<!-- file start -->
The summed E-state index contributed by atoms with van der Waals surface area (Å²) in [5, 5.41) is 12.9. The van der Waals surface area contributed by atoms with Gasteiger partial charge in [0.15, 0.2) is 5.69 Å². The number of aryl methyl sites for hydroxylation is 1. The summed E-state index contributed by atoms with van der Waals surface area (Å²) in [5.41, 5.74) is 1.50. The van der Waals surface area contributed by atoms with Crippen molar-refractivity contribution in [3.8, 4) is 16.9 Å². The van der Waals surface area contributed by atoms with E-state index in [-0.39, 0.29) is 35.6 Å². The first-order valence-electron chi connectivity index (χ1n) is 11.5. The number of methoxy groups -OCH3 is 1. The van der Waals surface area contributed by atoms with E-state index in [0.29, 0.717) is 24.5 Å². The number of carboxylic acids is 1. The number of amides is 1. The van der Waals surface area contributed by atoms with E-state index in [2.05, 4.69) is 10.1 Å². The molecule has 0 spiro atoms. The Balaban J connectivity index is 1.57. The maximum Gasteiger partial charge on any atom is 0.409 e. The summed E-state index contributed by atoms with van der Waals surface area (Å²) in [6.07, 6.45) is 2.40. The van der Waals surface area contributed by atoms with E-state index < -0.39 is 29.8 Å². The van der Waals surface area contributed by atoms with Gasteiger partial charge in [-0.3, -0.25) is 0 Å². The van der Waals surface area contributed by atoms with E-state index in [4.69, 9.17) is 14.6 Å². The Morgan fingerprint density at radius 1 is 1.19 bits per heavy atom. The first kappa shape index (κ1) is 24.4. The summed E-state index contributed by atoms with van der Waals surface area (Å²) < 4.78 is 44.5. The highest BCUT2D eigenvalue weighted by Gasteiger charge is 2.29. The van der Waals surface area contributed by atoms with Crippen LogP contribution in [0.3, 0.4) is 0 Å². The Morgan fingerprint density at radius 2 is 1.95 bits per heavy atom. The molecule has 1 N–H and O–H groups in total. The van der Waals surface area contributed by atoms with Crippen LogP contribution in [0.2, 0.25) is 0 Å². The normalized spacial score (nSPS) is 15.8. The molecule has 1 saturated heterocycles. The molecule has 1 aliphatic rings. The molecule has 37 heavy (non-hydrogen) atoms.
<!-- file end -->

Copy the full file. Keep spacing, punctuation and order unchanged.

The summed E-state index contributed by atoms with van der Waals surface area (Å²) in [5, 5.41) is 12.9. The van der Waals surface area contributed by atoms with Gasteiger partial charge in [0.15, 0.2) is 5.69 Å². The number of aryl methyl sites for hydroxylation is 1. The summed E-state index contributed by atoms with van der Waals surface area (Å²) in [5.41, 5.74) is 1.50. The van der Waals surface area contributed by atoms with Crippen molar-refractivity contribution in [3.8, 4) is 16.9 Å². The van der Waals surface area contributed by atoms with E-state index in [-0.39, 0.29) is 35.6 Å². The first-order valence-electron chi connectivity index (χ1n) is 11.5. The number of methoxy groups -OCH3 is 1. The van der Waals surface area contributed by atoms with E-state index in [0.29, 0.717) is 24.5 Å². The number of carboxylic acids is 1. The number of amides is 1. The van der Waals surface area contributed by atoms with E-state index in [2.05, 4.69) is 10.1 Å². The molecule has 0 spiro atoms. The Balaban J connectivity index is 1.57. The maximum Gasteiger partial charge on any atom is 0.409 e. The summed E-state index contributed by atoms with van der Waals surface area (Å²) in [6.07, 6.45) is 2.40. The van der Waals surface area contributed by atoms with E-state index < -0.39 is 29.8 Å². The van der Waals surface area contributed by atoms with Gasteiger partial charge in [-0.3, -0.25) is 0 Å². The van der Waals surface area contributed by atoms with E-state index in [4.69, 9.17) is 14.6 Å². The Morgan fingerprint density at radius 1 is 1.19 bits per heavy atom. The first kappa shape index (κ1) is 24.4. The summed E-state index contributed by atoms with van der Waals surface area (Å²) < 4.78 is 44.5. The highest BCUT2D eigenvalue weighted by Gasteiger charge is 2.29. The van der Waals surface area contributed by atoms with Crippen LogP contribution in [0.3, 0.4) is 0 Å². The Morgan fingerprint density at radius 2 is 1.95 bits per heavy atom. The molecule has 1 N–H and O–H groups in total. The van der Waals surface area contributed by atoms with Crippen LogP contribution in [0.2, 0.25) is 0 Å². The normalized spacial score (nSPS) is 15.8. The molecule has 1 saturated heterocycles. The molecule has 1 aliphatic rings. The molecule has 37 heavy (non-hydrogen) atoms.